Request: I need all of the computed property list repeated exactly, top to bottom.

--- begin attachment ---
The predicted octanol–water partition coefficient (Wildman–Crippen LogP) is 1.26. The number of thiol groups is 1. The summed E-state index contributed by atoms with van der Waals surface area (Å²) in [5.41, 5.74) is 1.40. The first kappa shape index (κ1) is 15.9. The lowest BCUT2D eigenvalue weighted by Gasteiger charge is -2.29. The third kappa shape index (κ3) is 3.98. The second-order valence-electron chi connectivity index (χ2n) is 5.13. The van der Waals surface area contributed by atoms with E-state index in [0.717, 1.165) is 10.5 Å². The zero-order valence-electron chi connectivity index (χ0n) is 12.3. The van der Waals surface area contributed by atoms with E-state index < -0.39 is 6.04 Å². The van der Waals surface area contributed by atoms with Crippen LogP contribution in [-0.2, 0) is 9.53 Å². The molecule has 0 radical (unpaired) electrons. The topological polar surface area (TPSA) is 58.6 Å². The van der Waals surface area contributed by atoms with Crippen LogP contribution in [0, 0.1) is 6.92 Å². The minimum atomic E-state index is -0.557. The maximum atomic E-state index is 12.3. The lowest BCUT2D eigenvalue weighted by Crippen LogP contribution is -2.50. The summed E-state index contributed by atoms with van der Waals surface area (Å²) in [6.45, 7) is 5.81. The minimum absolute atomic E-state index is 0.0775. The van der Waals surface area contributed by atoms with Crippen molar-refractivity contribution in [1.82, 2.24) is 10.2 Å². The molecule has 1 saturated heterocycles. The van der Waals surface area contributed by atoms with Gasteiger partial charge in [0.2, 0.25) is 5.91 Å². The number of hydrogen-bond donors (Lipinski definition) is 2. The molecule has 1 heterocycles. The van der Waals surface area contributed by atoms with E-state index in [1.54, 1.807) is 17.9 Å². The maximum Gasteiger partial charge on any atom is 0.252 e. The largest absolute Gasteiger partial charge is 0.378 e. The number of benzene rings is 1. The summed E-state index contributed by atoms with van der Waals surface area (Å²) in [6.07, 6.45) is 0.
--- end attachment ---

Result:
The predicted octanol–water partition coefficient (Wildman–Crippen LogP) is 1.26. The number of thiol groups is 1. The summed E-state index contributed by atoms with van der Waals surface area (Å²) in [5.41, 5.74) is 1.40. The first kappa shape index (κ1) is 15.9. The lowest BCUT2D eigenvalue weighted by Gasteiger charge is -2.29. The third kappa shape index (κ3) is 3.98. The second-order valence-electron chi connectivity index (χ2n) is 5.13. The van der Waals surface area contributed by atoms with E-state index in [0.717, 1.165) is 10.5 Å². The zero-order valence-electron chi connectivity index (χ0n) is 12.3. The van der Waals surface area contributed by atoms with E-state index < -0.39 is 6.04 Å². The van der Waals surface area contributed by atoms with Crippen LogP contribution in [-0.2, 0) is 9.53 Å². The molecule has 0 radical (unpaired) electrons. The topological polar surface area (TPSA) is 58.6 Å². The van der Waals surface area contributed by atoms with Crippen LogP contribution in [0, 0.1) is 6.92 Å². The minimum atomic E-state index is -0.557. The maximum atomic E-state index is 12.3. The lowest BCUT2D eigenvalue weighted by Crippen LogP contribution is -2.50. The summed E-state index contributed by atoms with van der Waals surface area (Å²) in [6.45, 7) is 5.81. The minimum absolute atomic E-state index is 0.0775. The van der Waals surface area contributed by atoms with Crippen molar-refractivity contribution in [1.82, 2.24) is 10.2 Å². The molecule has 1 saturated heterocycles. The van der Waals surface area contributed by atoms with Gasteiger partial charge in [0.2, 0.25) is 5.91 Å². The number of hydrogen-bond donors (Lipinski definition) is 2. The molecule has 1 heterocycles. The van der Waals surface area contributed by atoms with E-state index in [1.54, 1.807) is 17.9 Å². The maximum Gasteiger partial charge on any atom is 0.252 e. The largest absolute Gasteiger partial charge is 0.378 e. The number of benzene rings is 1. The summed E-state index contributed by atoms with van der Waals surface area (Å²) in [6.07, 6.45) is 0.